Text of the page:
Baltimore County Executive Kevin Kamenetz's campaign committee plans to keep a $4,000 donation from the Catonsville developer who was charged this week with violating state campaign finance laws, its treasurer said Friday.
Two county councilmen who also received contributions that led to criminal charges against Stephen W. Whalen Jr. say they've returned the money or plan to do so. Kamenetz's campaign treasurer, Charles Klein, said the organization doesn't "have any information that we need to do that at this point in time."
Whalen, of Whalen Properties, was charged Thursday with illegally funneling $7,500 to Councilman Tom Quirk's campaign by giving cash to three people who in turn wrote personal checks to the campaign. State Prosecutor Emmet C. Davitt also charged Whalen with exceeding the limit of $10,000 in donations by an individual in an election cycle — allegations that stemmed from donations to Kamenetz, Quirk and Councilman David Marks.
"The contribution that Mr. Whalen made to Mr. Kamenetz's campaign, as far as we know, was within the legal limits of $4,000 for our campaign," Klein said. Under state law, a donor can give up to $4,000 to an individual candidate in an election cycle.
Quirk said he has returned the money; Marks said he plans to mail a check to Whalen this weekend.
Klein added, "My understanding … is that some other contributions have been returned, which may bring Mr. Whalen into compliance now with the $10,000 cycle limit. Certainly, if he is no longer in compliance and we need to return any or all of that money, we will do so."
Democrat Kamenetz's most recent campaign finance report, filed nearly a year ago, showed a balance of about $138,000. Through a spokesman, Kamenetz referred requests for comment about the Whalen donation to his campaign.
Although only Whalen has been accused of any wrongdoing, in the minds of the public, the charges could cast a cloud over local politicians, said Matthew A. Crenson, professor emeritus of political science at the Johns Hopkins University.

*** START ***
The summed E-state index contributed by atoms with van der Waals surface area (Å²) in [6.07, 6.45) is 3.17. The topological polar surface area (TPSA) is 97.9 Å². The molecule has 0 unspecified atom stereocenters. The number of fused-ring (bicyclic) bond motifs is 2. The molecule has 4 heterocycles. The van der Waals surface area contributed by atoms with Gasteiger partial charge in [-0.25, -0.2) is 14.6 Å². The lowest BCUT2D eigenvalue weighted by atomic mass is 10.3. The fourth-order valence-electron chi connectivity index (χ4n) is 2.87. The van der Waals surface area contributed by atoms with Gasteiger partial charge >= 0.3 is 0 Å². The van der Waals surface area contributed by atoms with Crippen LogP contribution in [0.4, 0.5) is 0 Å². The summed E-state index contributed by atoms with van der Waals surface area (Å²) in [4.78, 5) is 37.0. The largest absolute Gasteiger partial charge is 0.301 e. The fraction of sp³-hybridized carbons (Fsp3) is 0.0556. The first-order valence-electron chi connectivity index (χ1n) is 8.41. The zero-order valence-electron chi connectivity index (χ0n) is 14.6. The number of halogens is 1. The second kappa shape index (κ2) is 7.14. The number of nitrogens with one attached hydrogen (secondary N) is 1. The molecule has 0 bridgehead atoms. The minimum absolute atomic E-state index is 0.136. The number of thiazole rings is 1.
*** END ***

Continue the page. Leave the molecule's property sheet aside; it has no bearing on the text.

"Americans have deeply entrenched skepticism about government, and something like this serves as a symbolic reinforcement of the beliefs that they already have," Crenson said. "That the rich get richer, money runs the government."
Crenson said the county officials have no legal obligation to return the money. He said he couldn't predict how people would feel about Kamenetz's decision to keep the money.
"It's hard to tell how people will react, or even if they'll notice," he said.
Kamenetz's committee received a $4,000 contribution in March 2011, according to charging documents in the Whalen case. Marks' campaign received $250 that August, and Quirk's campaign received the three $2,500 contributions in late August and September 2011, the documents say.
James Browning, regional director of the watchdog group Common Cause, said his organization believes that any candidates who received money before a donor broke individual limits for an election cycle should be able to keep the money.
"As far as we're concerned, that's a fair way to do it," he said.
The bigger issue, Browning said, is Maryland's so-called "LLC loophole," which allows one person or company to skirt contribution limits by channeling money to candidates through multiple limited liability companies.
"In fairness, if you looked at all of the donors, and especially the developers, funneling money through their businesses and LLCs, you would see a lot more elected officials who get a lot more than the limit" because of that loophole, he said. "The loopholes in the laws make everyone — the donors and the candidates — look bad. … They're enjoying a system where one developer can exert a huge amount of influence, and they can enjoy all that money."
Marks said he was returning the money "because I think that a state prosecutor's investigation is a serious matter."
"The public knows I make independent decisions and I often go against developers," the Perry Hall Republican said. "My constituents know that I am an independent-minded councilman and that I'm going to make decisions that are in the best interest of the communities I represent."
Marks' campaign said it would give back the check "to avoid any possible conflicts."
Quirk, a Catonsville Democrat, released a statement Thursday saying he has returned the money and is "deeply disappointed" in Whalen. He did not return a message seeking further comment Friday.
Whalen's lawyer said he has worked out a plea deal with prosecutors; a court hearing hasn't yet been set. After Whalen was charged, the developer told The Baltimore Sun he accepts full responsibility for his actions, which he knew were wrong.
Even as the developer faces criminal charges, Whalen Properties is seeking approval to build a four-story medical office building on a 2.5-acre site on Kenwood Avenue off the Baltimore Beltway.
A county administrative law judge is considering whether to approve plans for the Catonsville project, called the Southwest Physicians Pavilion. An area community association has fought the proposal.
Administrative Law Judge John E. Beverungen has asked attorneys on both sides to submit closing arguments in writing by Jan. 2. His decision on whether to approve plans for the project is expected in mid-January.
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